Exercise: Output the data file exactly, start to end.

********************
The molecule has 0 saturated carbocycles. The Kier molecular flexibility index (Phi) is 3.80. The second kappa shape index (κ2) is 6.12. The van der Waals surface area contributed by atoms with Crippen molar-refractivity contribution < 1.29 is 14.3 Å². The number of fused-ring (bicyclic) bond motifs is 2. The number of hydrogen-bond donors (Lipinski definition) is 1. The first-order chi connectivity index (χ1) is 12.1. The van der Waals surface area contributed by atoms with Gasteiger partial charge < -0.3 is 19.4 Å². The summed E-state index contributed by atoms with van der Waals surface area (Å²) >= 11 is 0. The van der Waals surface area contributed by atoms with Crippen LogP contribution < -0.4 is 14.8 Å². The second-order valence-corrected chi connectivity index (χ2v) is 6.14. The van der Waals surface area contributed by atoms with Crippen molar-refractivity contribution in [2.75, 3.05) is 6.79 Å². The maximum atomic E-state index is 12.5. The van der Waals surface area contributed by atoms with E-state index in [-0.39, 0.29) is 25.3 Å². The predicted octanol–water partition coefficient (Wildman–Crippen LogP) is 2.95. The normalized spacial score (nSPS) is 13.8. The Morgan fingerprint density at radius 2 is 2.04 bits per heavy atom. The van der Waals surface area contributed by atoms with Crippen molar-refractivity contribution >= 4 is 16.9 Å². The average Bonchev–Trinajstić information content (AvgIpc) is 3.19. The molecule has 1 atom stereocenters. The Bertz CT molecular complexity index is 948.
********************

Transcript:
The molecule has 0 saturated carbocycles. The Kier molecular flexibility index (Phi) is 3.80. The second kappa shape index (κ2) is 6.12. The van der Waals surface area contributed by atoms with Crippen molar-refractivity contribution < 1.29 is 14.3 Å². The number of fused-ring (bicyclic) bond motifs is 2. The number of hydrogen-bond donors (Lipinski definition) is 1. The first-order chi connectivity index (χ1) is 12.1. The van der Waals surface area contributed by atoms with Gasteiger partial charge < -0.3 is 19.4 Å². The summed E-state index contributed by atoms with van der Waals surface area (Å²) >= 11 is 0. The van der Waals surface area contributed by atoms with Crippen LogP contribution < -0.4 is 14.8 Å². The second-order valence-corrected chi connectivity index (χ2v) is 6.14. The van der Waals surface area contributed by atoms with Crippen molar-refractivity contribution in [2.75, 3.05) is 6.79 Å². The maximum atomic E-state index is 12.5. The van der Waals surface area contributed by atoms with E-state index in [-0.39, 0.29) is 25.3 Å². The predicted octanol–water partition coefficient (Wildman–Crippen LogP) is 2.95. The normalized spacial score (nSPS) is 13.8. The Morgan fingerprint density at radius 2 is 2.04 bits per heavy atom. The van der Waals surface area contributed by atoms with Crippen molar-refractivity contribution >= 4 is 16.9 Å². The average Bonchev–Trinajstić information content (AvgIpc) is 3.19. The molecule has 1 atom stereocenters. The Bertz CT molecular complexity index is 948.